I had some diff noise coming into mine. the sound of it grinding on tarmac.... wasn't keen tbh :D
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Deano1712
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Re: Replacing rear beam bushes: 3 questions for you

Post by Deano1712 » Wed 08 Feb, 2017 17:34

Haha thats a different noise!
Here is that video
https://youtu.be/trYjnmeFqZU
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Re: Replacing rear beam bushes: 3 questions for you

Post by gookah » Wed 08 Feb, 2017 18:07

I am loath to change it back to normal,
after all, you run polybush diff with far more power than mine exerts on it,
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I have an element of 'M-styling' on my car, If that's a good enough reason for the manufacturers to adorn a 320 with the M badge, then its certainly a good enough reason for me..

Joycey
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Re: Replacing rear beam bushes: 3 questions for you

Post by Joycey » Wed 08 Feb, 2017 21:44

That's rare to see in the U.K. Gook I don't suppose it failed where you hacksawed the old bushe out did it...

Just going by marks on the side of the exhaust look alot like hacksaw scuffs
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Re: Replacing rear beam bushes: 3 questions for you

Post by gookah » Wed 08 Feb, 2017 23:40

Joycey wrote:That's rare to see in the U.K. Gook I don't suppose it failed where you hacksawed the old bushe out did it...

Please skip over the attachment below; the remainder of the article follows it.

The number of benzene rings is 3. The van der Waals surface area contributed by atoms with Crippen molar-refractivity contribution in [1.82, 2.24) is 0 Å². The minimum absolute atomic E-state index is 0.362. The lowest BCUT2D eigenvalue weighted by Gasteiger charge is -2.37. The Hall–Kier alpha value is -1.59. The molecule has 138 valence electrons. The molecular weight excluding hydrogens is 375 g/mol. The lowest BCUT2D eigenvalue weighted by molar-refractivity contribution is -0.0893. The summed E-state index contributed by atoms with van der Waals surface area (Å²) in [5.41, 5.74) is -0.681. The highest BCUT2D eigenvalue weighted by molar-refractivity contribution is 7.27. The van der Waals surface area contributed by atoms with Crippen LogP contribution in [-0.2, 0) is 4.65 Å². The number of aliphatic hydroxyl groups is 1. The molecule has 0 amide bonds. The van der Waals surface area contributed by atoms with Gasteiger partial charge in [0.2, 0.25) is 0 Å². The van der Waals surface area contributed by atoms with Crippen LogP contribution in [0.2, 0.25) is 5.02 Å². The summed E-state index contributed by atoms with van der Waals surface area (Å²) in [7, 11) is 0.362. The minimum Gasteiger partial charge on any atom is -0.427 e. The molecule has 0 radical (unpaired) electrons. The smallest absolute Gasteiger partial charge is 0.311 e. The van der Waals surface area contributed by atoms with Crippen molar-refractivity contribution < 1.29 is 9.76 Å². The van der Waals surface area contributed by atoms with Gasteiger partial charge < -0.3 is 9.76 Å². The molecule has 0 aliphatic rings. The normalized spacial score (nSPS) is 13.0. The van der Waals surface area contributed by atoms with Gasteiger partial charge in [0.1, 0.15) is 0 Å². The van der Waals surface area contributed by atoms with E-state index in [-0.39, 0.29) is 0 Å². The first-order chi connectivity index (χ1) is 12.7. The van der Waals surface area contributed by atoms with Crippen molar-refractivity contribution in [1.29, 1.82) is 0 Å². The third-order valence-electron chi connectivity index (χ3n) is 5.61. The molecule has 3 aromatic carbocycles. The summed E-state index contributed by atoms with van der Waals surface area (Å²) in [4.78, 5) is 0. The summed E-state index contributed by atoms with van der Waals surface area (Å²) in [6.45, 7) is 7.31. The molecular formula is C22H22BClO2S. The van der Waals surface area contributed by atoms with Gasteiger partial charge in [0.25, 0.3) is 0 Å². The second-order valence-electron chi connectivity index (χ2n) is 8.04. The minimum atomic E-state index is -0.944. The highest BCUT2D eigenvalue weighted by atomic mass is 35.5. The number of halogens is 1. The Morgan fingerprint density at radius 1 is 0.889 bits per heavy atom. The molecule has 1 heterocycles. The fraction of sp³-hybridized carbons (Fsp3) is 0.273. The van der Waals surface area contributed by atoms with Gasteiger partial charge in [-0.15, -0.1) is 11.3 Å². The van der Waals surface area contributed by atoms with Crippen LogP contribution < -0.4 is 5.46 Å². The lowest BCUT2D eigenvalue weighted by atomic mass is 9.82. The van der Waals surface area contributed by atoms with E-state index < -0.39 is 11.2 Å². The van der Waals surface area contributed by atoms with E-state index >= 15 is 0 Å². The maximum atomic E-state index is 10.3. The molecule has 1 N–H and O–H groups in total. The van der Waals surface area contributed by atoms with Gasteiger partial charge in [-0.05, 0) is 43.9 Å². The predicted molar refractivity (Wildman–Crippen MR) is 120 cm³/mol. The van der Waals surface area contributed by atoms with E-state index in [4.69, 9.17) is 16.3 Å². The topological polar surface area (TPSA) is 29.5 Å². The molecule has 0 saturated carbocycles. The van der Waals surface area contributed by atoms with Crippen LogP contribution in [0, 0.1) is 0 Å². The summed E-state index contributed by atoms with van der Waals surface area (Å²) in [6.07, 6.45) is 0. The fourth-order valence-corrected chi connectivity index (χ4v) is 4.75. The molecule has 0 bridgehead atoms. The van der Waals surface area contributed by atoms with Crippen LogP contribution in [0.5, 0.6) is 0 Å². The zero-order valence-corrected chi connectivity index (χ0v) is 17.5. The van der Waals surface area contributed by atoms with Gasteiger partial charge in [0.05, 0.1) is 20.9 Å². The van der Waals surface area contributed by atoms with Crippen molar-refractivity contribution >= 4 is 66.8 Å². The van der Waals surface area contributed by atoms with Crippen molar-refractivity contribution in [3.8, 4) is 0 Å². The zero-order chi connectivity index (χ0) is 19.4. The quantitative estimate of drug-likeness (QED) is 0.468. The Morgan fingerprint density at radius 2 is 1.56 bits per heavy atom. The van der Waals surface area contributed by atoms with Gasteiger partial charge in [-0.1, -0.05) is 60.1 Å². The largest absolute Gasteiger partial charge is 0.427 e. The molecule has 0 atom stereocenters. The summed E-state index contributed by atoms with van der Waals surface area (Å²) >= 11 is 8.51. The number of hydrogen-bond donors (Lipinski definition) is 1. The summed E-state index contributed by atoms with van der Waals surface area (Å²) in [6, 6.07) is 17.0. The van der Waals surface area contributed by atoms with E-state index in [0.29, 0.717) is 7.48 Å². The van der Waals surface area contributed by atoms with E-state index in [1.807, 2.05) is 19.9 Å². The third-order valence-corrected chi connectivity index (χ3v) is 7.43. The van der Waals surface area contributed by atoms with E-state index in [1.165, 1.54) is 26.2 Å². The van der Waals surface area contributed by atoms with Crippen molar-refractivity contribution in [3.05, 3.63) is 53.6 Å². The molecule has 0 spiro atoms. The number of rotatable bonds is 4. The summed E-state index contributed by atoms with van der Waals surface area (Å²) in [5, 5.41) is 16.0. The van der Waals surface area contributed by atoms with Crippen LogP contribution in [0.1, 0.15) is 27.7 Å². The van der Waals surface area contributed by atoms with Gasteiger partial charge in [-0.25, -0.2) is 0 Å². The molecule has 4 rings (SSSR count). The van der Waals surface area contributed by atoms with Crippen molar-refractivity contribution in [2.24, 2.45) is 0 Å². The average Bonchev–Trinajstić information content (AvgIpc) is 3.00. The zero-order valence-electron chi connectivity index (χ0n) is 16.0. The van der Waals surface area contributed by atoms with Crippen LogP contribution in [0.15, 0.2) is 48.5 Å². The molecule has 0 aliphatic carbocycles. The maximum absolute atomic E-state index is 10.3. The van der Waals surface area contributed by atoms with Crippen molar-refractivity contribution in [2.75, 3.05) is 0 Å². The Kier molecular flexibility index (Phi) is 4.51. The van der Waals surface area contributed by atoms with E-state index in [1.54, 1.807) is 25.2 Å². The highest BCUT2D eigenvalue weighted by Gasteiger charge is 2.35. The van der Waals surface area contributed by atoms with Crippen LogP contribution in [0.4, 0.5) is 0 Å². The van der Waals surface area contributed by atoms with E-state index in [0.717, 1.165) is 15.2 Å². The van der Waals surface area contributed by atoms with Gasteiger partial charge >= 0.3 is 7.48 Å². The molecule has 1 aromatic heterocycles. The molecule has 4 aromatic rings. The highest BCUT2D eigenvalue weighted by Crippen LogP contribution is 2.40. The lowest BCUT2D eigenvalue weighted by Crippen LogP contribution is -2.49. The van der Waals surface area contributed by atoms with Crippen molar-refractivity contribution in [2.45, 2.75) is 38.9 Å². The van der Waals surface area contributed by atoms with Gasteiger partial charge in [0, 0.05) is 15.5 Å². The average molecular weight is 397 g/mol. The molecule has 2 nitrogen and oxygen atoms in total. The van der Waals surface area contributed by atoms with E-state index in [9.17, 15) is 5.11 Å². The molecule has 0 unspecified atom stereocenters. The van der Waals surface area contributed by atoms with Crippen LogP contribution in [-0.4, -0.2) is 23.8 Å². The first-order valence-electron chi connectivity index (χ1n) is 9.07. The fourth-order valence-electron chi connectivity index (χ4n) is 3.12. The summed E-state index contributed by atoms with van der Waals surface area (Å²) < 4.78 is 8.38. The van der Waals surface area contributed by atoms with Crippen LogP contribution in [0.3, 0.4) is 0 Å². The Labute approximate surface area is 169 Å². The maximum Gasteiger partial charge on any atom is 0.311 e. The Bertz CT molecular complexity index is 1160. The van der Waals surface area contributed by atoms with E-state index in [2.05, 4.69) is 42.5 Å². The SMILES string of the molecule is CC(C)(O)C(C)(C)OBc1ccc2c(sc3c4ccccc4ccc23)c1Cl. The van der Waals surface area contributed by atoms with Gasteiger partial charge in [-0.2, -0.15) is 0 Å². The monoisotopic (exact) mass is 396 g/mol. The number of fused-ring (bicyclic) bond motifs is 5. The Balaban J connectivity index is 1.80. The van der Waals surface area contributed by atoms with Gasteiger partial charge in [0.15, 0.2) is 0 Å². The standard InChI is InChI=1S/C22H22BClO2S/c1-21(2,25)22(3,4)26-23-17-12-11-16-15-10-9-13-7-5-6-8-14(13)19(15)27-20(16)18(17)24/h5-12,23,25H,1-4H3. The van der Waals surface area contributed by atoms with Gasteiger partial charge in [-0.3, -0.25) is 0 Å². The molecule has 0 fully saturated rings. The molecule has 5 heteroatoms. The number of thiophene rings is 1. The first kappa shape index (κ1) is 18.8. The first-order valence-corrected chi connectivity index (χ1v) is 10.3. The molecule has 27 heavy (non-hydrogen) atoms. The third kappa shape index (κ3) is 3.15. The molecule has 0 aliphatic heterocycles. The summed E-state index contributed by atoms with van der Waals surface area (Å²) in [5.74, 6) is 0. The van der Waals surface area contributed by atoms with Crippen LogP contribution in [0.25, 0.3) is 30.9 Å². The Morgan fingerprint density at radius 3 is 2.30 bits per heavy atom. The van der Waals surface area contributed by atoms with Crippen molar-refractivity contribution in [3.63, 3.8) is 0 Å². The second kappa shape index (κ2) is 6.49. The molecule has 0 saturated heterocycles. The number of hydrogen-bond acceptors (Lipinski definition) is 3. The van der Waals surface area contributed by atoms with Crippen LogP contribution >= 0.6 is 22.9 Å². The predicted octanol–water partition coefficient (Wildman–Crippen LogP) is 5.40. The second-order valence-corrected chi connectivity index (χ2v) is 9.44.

Just going by marks on the side of the exhaust look alot like hacksaw scuffs
As I said no cuts in the circle, I took the bush out with the diff off the car
Image

beam, trailing arms and diff all removed for new bushes
Image

Image
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Z3 2.8 Progress Journal (Mine)
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I have an element of 'M-styling' on my car, If that's a good enough reason for the manufacturers to adorn a 320 with the M badge, then its certainly a good enough reason for me..

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Re: Replacing rear beam bushes: 3 questions for you

Post by Joycey » Wed 08 Feb, 2017 23:55

Hoping it was an easy one to spot. Have you messaged spurs? He has 3 cars in at the moment. Might be worth grabbing a cover from him? Unless your in no rush.
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Re: Replacing rear beam bushes: 3 questions for you

Post by gookah » Thu 09 Feb, 2017 16:10

Joycey wrote: Have you messaged spurs? He has 3 cars in at the moment. Might be worth grabbing a cover from him? Unless your in no rush.